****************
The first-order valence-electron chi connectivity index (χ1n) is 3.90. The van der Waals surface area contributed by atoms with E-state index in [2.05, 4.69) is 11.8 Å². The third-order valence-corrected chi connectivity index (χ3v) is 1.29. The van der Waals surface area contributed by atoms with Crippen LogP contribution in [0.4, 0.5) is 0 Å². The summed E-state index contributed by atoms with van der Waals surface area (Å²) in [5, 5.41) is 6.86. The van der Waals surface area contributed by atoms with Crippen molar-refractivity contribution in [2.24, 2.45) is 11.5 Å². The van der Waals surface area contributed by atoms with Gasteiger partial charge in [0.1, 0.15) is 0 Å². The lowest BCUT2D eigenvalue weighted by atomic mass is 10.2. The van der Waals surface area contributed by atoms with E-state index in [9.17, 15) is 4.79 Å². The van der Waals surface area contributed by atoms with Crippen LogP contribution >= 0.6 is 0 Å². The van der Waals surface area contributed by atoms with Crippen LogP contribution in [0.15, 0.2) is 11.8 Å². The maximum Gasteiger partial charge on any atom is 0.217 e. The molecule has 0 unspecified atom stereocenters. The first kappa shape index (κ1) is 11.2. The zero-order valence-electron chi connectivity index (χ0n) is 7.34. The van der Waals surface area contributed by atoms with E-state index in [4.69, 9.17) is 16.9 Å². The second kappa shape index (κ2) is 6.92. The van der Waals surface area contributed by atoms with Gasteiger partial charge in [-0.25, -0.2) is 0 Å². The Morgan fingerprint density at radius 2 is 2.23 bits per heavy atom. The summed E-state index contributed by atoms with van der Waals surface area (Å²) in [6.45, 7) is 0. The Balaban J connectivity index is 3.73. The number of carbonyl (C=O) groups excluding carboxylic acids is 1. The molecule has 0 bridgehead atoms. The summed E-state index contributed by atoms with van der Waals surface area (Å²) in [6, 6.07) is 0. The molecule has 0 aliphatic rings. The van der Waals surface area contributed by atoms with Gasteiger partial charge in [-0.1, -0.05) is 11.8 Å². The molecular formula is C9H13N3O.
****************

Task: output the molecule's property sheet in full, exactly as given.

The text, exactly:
The first-order valence-electron chi connectivity index (χ1n) is 3.90. The van der Waals surface area contributed by atoms with E-state index in [2.05, 4.69) is 11.8 Å². The third-order valence-corrected chi connectivity index (χ3v) is 1.29. The van der Waals surface area contributed by atoms with Crippen LogP contribution in [0.4, 0.5) is 0 Å². The summed E-state index contributed by atoms with van der Waals surface area (Å²) in [5, 5.41) is 6.86. The van der Waals surface area contributed by atoms with Crippen molar-refractivity contribution in [2.24, 2.45) is 11.5 Å². The van der Waals surface area contributed by atoms with Gasteiger partial charge in [0.1, 0.15) is 0 Å². The lowest BCUT2D eigenvalue weighted by atomic mass is 10.2. The van der Waals surface area contributed by atoms with E-state index in [9.17, 15) is 4.79 Å². The van der Waals surface area contributed by atoms with Crippen LogP contribution >= 0.6 is 0 Å². The van der Waals surface area contributed by atoms with Crippen LogP contribution in [0.15, 0.2) is 11.8 Å². The maximum Gasteiger partial charge on any atom is 0.217 e. The molecule has 0 unspecified atom stereocenters. The first kappa shape index (κ1) is 11.2. The zero-order valence-electron chi connectivity index (χ0n) is 7.34. The van der Waals surface area contributed by atoms with E-state index in [4.69, 9.17) is 16.9 Å². The second kappa shape index (κ2) is 6.92. The van der Waals surface area contributed by atoms with Gasteiger partial charge in [-0.25, -0.2) is 0 Å². The Morgan fingerprint density at radius 2 is 2.23 bits per heavy atom. The summed E-state index contributed by atoms with van der Waals surface area (Å²) in [6.45, 7) is 0. The Balaban J connectivity index is 3.73. The number of carbonyl (C=O) groups excluding carboxylic acids is 1. The molecule has 0 bridgehead atoms. The summed E-state index contributed by atoms with van der Waals surface area (Å²) in [6, 6.07) is 0. The molecule has 0 aliphatic rings. The van der Waals surface area contributed by atoms with Gasteiger partial charge in [-0.1, -0.05) is 11.8 Å². The molecular formula is C9H13N3O.